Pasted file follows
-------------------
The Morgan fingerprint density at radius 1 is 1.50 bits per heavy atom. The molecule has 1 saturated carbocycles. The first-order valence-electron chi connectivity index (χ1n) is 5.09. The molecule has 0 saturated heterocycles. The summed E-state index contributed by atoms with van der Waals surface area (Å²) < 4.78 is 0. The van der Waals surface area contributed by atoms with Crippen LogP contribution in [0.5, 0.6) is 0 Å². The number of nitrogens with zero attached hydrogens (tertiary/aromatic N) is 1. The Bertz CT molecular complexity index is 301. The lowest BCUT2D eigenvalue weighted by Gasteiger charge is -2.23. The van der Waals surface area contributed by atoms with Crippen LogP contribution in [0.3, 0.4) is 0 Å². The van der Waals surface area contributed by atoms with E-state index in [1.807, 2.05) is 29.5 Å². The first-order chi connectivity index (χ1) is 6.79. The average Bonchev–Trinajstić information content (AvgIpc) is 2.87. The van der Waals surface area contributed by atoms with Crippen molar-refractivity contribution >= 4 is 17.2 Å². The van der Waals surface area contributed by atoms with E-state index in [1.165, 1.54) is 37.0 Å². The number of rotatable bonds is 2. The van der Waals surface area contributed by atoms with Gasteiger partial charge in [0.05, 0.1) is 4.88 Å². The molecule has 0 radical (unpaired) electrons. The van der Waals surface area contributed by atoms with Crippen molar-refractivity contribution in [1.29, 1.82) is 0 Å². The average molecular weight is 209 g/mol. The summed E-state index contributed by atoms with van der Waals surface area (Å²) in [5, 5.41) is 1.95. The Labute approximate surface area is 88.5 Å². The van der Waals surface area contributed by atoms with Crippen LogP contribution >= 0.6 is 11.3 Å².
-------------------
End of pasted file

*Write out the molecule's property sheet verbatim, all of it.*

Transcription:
The Morgan fingerprint density at radius 1 is 1.50 bits per heavy atom. The molecule has 1 saturated carbocycles. The first-order valence-electron chi connectivity index (χ1n) is 5.09. The molecule has 0 saturated heterocycles. The summed E-state index contributed by atoms with van der Waals surface area (Å²) < 4.78 is 0. The van der Waals surface area contributed by atoms with Crippen LogP contribution in [0.5, 0.6) is 0 Å². The number of nitrogens with zero attached hydrogens (tertiary/aromatic N) is 1. The Bertz CT molecular complexity index is 301. The lowest BCUT2D eigenvalue weighted by Gasteiger charge is -2.23. The van der Waals surface area contributed by atoms with Crippen LogP contribution in [0.3, 0.4) is 0 Å². The van der Waals surface area contributed by atoms with E-state index in [1.807, 2.05) is 29.5 Å². The first-order chi connectivity index (χ1) is 6.79. The average Bonchev–Trinajstić information content (AvgIpc) is 2.87. The van der Waals surface area contributed by atoms with Crippen molar-refractivity contribution >= 4 is 17.2 Å². The van der Waals surface area contributed by atoms with E-state index in [1.165, 1.54) is 37.0 Å². The number of rotatable bonds is 2. The van der Waals surface area contributed by atoms with Gasteiger partial charge in [0.05, 0.1) is 4.88 Å². The molecule has 0 radical (unpaired) electrons. The van der Waals surface area contributed by atoms with Crippen molar-refractivity contribution in [1.29, 1.82) is 0 Å². The average molecular weight is 209 g/mol. The summed E-state index contributed by atoms with van der Waals surface area (Å²) in [5, 5.41) is 1.95. The Labute approximate surface area is 88.5 Å². The van der Waals surface area contributed by atoms with Crippen LogP contribution >= 0.6 is 11.3 Å².